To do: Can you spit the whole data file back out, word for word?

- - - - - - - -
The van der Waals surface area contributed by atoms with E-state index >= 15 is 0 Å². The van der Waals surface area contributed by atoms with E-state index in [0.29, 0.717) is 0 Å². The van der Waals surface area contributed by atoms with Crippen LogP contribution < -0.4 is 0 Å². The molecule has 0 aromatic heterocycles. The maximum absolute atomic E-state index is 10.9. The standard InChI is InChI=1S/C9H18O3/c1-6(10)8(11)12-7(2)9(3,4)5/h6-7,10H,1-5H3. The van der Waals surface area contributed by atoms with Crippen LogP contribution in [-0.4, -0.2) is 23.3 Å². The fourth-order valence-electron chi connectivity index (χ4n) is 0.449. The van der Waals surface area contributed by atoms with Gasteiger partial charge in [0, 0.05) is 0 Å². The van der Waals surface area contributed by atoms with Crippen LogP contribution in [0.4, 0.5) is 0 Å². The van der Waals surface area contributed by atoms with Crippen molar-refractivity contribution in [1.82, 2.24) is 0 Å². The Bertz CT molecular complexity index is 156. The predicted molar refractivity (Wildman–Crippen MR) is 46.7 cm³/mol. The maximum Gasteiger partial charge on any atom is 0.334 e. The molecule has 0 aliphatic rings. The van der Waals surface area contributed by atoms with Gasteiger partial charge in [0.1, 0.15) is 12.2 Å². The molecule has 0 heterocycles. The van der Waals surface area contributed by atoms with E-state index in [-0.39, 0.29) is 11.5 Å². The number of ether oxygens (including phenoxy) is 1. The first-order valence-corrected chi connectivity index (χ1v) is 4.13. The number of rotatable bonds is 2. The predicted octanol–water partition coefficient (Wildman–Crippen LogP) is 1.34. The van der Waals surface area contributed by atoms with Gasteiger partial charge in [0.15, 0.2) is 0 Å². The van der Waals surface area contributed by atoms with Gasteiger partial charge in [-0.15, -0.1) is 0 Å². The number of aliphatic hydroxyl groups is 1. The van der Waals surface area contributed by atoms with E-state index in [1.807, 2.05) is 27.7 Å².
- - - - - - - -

The van der Waals surface area contributed by atoms with E-state index >= 15 is 0 Å². The van der Waals surface area contributed by atoms with E-state index in [0.29, 0.717) is 0 Å². The van der Waals surface area contributed by atoms with Crippen LogP contribution < -0.4 is 0 Å². The molecule has 0 aromatic heterocycles. The maximum absolute atomic E-state index is 10.9. The standard InChI is InChI=1S/C9H18O3/c1-6(10)8(11)12-7(2)9(3,4)5/h6-7,10H,1-5H3. The van der Waals surface area contributed by atoms with Crippen LogP contribution in [-0.4, -0.2) is 23.3 Å². The fourth-order valence-electron chi connectivity index (χ4n) is 0.449. The van der Waals surface area contributed by atoms with Gasteiger partial charge in [0, 0.05) is 0 Å². The van der Waals surface area contributed by atoms with Crippen LogP contribution in [0.4, 0.5) is 0 Å². The van der Waals surface area contributed by atoms with Crippen molar-refractivity contribution in [1.82, 2.24) is 0 Å². The Bertz CT molecular complexity index is 156. The predicted molar refractivity (Wildman–Crippen MR) is 46.7 cm³/mol. The maximum Gasteiger partial charge on any atom is 0.334 e. The molecule has 0 aliphatic rings. The van der Waals surface area contributed by atoms with Gasteiger partial charge in [0.1, 0.15) is 12.2 Å². The molecule has 0 heterocycles. The van der Waals surface area contributed by atoms with E-state index in [-0.39, 0.29) is 11.5 Å². The number of ether oxygens (including phenoxy) is 1. The first-order valence-corrected chi connectivity index (χ1v) is 4.13. The number of rotatable bonds is 2. The predicted octanol–water partition coefficient (Wildman–Crippen LogP) is 1.34. The van der Waals surface area contributed by atoms with Gasteiger partial charge in [0.15, 0.2) is 0 Å². The van der Waals surface area contributed by atoms with Gasteiger partial charge in [-0.15, -0.1) is 0 Å². The number of aliphatic hydroxyl groups is 1. The van der Waals surface area contributed by atoms with E-state index in [1.807, 2.05) is 27.7 Å².